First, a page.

From coach to advocate: KidneyNation spotlight
Bill Lawson III comes from a legendary family in Petersburg, Virginia. His mother was a school administrator, his grandmother was a teacher, and both his father and grandfather were coaches in this big sports town. He followed in his father’s footsteps as a well-known high school basketball coach and athletic director—he has been coaching basketball for nearly 20 years and leading the athletic department for nearly 10 years at the same school where his father worked. He also followed in his father’s footsteps into kidney disease.
Bill crashed into dialysis on Thanksgiving about 10 years ago. He was not feeling well and his feet were very swollen. His wife encouraged him to go to urgent care, where they ran some tests and recommended that he go to the hospital immediately. He was diagnosed with kidney failure and had to begin dialysis at the hospital. Bill was on dialysis for almost nine years before receiving a kidney transplant. He only missed coaching two games during the entire time he was on dialysis, but he likes to point out that he still made it to the games to cheer the team on from the sidelines.
The number one thing Bill says he wish he knew before being diagnosed with kidney disease is the importance of going to the doctor to get regular checkups, especially since he also has diabetes and high blood pressure—the two leading causes of kidney disease. He now tells the students he works with to go to the doctor, take any medicines they are on as prescribed and always know their lab work.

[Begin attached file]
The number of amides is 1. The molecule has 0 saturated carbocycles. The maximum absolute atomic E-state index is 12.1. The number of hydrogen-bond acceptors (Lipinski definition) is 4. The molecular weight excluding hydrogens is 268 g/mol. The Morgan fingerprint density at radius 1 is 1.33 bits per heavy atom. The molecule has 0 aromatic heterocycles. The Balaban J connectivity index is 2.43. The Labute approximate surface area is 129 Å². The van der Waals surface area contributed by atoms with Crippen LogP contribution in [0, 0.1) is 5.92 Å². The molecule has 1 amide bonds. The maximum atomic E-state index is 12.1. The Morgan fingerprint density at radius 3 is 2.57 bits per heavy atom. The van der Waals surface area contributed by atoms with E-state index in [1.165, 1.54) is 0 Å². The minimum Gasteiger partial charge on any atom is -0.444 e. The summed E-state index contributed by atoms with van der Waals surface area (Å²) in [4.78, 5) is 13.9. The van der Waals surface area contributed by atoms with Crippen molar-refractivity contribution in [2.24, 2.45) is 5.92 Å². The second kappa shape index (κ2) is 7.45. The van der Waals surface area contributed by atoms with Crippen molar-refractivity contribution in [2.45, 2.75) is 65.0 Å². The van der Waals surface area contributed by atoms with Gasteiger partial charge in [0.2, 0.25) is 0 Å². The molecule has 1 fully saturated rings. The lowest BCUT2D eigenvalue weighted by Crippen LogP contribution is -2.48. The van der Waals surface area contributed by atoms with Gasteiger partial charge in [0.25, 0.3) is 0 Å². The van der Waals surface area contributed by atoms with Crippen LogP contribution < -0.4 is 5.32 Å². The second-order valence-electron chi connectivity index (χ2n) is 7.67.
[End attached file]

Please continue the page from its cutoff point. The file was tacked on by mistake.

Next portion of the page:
Bill credits the American Kidney Fund (AKF) and its donors for providing financial assistance that saved his life. He attended AKF’s annual gala, The Hope Affair, where he was inspired to fight kidney disease himself after hearing the stories of the people who were honored at the event.
One of Bill’s former students, Du’Vaughn Maxwell, who now plays professional basketball in France, gave him the idea of hosting an all-star alumni basketball tournament to raise money for AKF through AKF’s KidneyNation do-it-yourself fundraising program. Bill likes to say, “when you’re part of the Petersburg basketball family, you’re family for life,” so he decided to give the tournament a go.
Many basketball and football players who used to be in Bill’s athletic program played in the tournament, including Frank Mason III from the Milwaukee Bucks, Quinton Spain from the Buffalo Bills and another NBA player who wanted to be there for Bill, even though he had just signed a contract with a new team the morning of the game. Even people who played under his father came back for the game, including some from back in 1973.
Bill was so touched by everyone’s support for both him and others fighting kidney disease that he may host another tournament in 2021. He is taking this year off to spend time with his family because he missed so much time with those who mean the most to him while he was on dialysis. As he is thinking about a future tournament, he shares some advice for others who would like to raise money through KidneyNation: “Have a vision or dream and get your loved ones to help you see it through. You don’t have to do it alone!”
Learn more about KidneyNation and get tips on how to start a successful fundraiser at KidneyNation.org.